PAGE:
Wrap this over the top of your pudding basin, leaving plenty of room for expansion, paper side towards the pudding.  Tie it tightly onto the bowl with some kitchen twine, bakers twine or even using a rubber band.  I use bakers twine and using a generous length,  after I have knotted it, I fashion a handle with the excess that I bring back over the top and secure on the opposite side.  This makes it easier to lift out of the pan when its done.

Trim off the excess paper and foil so it looks nice and neat. 

You will need a large saucepan that is large enough to hold your pudding basin, with a tight fitting lid.  If you have a small trivet you can place it in the bottom of the pan, or you can do like me and fashion your own using a canning jar ring and some balls of foil.

The pudding basin gets set on top of this and boiling water gets poured down inside the saucepan just to come up 3/4 of the way of the sides of the pudding basin.  Tightly covered, the saucepan is then put on a low heat and the pudding simmers away for about  4 1/2 hours.  Make sure you check it periodically and top it up with more boiling water as needed. You don't want it boiling dry.   At the end of that time, remove the pudding basin and let it cool on a rack overnight.  Once it is cold you can remove the old wrappings and wrap it with clean new wrappings and then store it in a dark, cool and dry place until Christmas Day!  Instructions for re-heating are in the recipe.  

And there you have it . . . . Christmas Pudding!

*Christmas Pudding*
Serves 6 to 7

It wouldn't be Christmas without one.  I try to make mine in November so that it is nice and matured by the time Christmas rolls around. 

125g dried figs, quartered (3/4 cup)
100g raisins (2/3 cup)
75g golden raisins (scant half cup)
75g dried currants (scant half cup)
50g glace cherries (1/3 cup)
65g candied ginger (scant half cup)
100 ml brandy (6 1/2 TBS)
125g butter, softened (1/2 cup)
140g soft light brown sugar (2/3 cup)
1 tsp freshly grated orange zest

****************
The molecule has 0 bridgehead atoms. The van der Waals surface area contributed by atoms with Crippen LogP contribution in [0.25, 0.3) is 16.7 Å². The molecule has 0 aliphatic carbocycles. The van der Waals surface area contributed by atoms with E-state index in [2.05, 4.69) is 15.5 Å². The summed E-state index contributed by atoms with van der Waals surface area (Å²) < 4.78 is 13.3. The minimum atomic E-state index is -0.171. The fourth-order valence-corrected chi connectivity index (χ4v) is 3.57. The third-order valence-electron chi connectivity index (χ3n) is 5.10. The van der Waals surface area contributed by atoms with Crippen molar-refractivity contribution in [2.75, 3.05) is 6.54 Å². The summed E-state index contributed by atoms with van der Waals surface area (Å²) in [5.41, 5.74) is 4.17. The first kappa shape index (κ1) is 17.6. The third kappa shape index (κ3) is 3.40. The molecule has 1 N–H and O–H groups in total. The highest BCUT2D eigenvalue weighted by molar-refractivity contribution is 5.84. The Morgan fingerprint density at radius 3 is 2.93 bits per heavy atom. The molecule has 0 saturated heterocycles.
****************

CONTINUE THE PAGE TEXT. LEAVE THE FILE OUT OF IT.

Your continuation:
1 large free range egg
25g blanched almonds chopped roughly (3 TBS)
25g toasted pecans, chopped roughly (3 TBS)
90g soft white bread crumbs (1 generous cup)
30g plain flour (1/4 cup)
15g self raising flour (1/8 cup)
1/2 tsp each ground  mixed spice and ground cinnamon
pinch salt  

Mix all of the dried fruit together in a bowl.  Add the brandy and stir, mixing well together.  Cover with a clean tea towel and leave on the counter overnight to macerate. 

The next day bruht a 1 litre pudding basin (5 cup) well with melted butter and place a round of baking paper in the bottom.  Set aside. 

Cream the butter, sugar and orange zest together until light and fluffy in a large bowl. Beat in the egg.  Stir together both flours, nuts, spices and bread crumbs.  Add the macerated fruit and stir together to combine. Stir this mixture into the creamed mixture combining well together.  Spoon into the prepared pudding basin, pressing it down to compact, smoothing the top withthe back of a wooden spoon.  Tap on the counter several times to remove any air holes. 

Place a large sheet of tinfoil on the counter. Top it with an equal sized piece of  baking paper.  Butter the paper.  Make a pleat in the centre of both sheets together.  Wrap them over top of the pudding, leaving room for expansion.  Secure tightly with either a rubber band or kitchen string. 

Place a small heat proof trivet in the bottom of a large saucepan (with a tight fitting lid). Lower the pudding into the saucepan, placing it on top of the trivet. Fill the saucepan with enough boiling water to come 3/4 of the way up the sides of the pudding bowl.  Cover tightly and simmer over low heat for 4 to 4 1/2 hours, topping up as necessary with boiling water.  Do NOT let it boil dry. 

At the end of that time, carefully fremove it from the saucepan. Leave to cool overnight.  The next day remove and discard the messy wrappings and rewrap in some clean baking paper, foil and string.  Store in a cool dark and dry place until Christmas.  

On Christmas Day, boil or oven steam (in the container) for about an hour until heated through.  Unwrap and turn out onto a serving plate.  Serve with your favourite sauces.

(You can serve it with Brandy Butter, Brown Sugar Sauce, Cream, Custard, etc.)

This was fun.  I hope you will give it a go and make your own Christmas Pudding this year.  It's really not that hard to do, and when you make your own, you know exactly what has gone into it!  Bon Appetite!
Marie Rayner